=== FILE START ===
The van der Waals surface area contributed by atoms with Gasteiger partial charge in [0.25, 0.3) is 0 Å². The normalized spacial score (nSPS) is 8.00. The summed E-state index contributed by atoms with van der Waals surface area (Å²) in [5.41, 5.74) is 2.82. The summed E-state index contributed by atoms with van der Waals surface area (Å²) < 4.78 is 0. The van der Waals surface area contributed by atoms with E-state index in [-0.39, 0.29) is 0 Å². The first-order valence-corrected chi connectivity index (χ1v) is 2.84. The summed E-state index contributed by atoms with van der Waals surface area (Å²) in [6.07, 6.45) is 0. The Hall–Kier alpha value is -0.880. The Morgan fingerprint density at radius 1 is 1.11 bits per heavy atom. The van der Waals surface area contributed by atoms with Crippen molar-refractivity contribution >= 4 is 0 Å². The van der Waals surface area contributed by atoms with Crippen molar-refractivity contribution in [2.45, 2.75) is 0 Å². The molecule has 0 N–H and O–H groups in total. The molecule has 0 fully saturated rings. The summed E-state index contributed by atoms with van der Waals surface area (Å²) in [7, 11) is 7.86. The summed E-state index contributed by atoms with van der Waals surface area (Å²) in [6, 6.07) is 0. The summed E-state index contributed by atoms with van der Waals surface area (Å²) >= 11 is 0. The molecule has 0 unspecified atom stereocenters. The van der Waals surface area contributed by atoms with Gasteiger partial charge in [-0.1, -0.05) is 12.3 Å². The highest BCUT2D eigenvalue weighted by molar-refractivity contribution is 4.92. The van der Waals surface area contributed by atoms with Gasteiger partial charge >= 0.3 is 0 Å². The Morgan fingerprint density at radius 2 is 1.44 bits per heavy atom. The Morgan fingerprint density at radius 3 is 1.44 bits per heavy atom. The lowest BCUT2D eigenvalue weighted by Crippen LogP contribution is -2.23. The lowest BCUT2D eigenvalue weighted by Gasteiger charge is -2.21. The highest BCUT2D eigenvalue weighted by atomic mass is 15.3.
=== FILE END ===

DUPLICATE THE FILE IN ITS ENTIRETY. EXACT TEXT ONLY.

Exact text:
The van der Waals surface area contributed by atoms with Gasteiger partial charge in [0.25, 0.3) is 0 Å². The normalized spacial score (nSPS) is 8.00. The summed E-state index contributed by atoms with van der Waals surface area (Å²) in [5.41, 5.74) is 2.82. The summed E-state index contributed by atoms with van der Waals surface area (Å²) < 4.78 is 0. The van der Waals surface area contributed by atoms with E-state index in [-0.39, 0.29) is 0 Å². The first-order valence-corrected chi connectivity index (χ1v) is 2.84. The summed E-state index contributed by atoms with van der Waals surface area (Å²) in [6.07, 6.45) is 0. The Hall–Kier alpha value is -0.880. The Morgan fingerprint density at radius 1 is 1.11 bits per heavy atom. The van der Waals surface area contributed by atoms with Crippen molar-refractivity contribution >= 4 is 0 Å². The van der Waals surface area contributed by atoms with Crippen molar-refractivity contribution in [2.45, 2.75) is 0 Å². The molecule has 0 N–H and O–H groups in total. The molecule has 0 fully saturated rings. The summed E-state index contributed by atoms with van der Waals surface area (Å²) in [7, 11) is 7.86. The summed E-state index contributed by atoms with van der Waals surface area (Å²) in [6, 6.07) is 0. The summed E-state index contributed by atoms with van der Waals surface area (Å²) >= 11 is 0. The molecule has 0 unspecified atom stereocenters. The van der Waals surface area contributed by atoms with Gasteiger partial charge in [-0.1, -0.05) is 12.3 Å². The highest BCUT2D eigenvalue weighted by molar-refractivity contribution is 4.92. The van der Waals surface area contributed by atoms with Gasteiger partial charge >= 0.3 is 0 Å². The Morgan fingerprint density at radius 2 is 1.44 bits per heavy atom. The Morgan fingerprint density at radius 3 is 1.44 bits per heavy atom. The lowest BCUT2D eigenvalue weighted by Crippen LogP contribution is -2.23. The lowest BCUT2D eigenvalue weighted by Gasteiger charge is -2.21. The highest BCUT2D eigenvalue weighted by atomic mass is 15.3.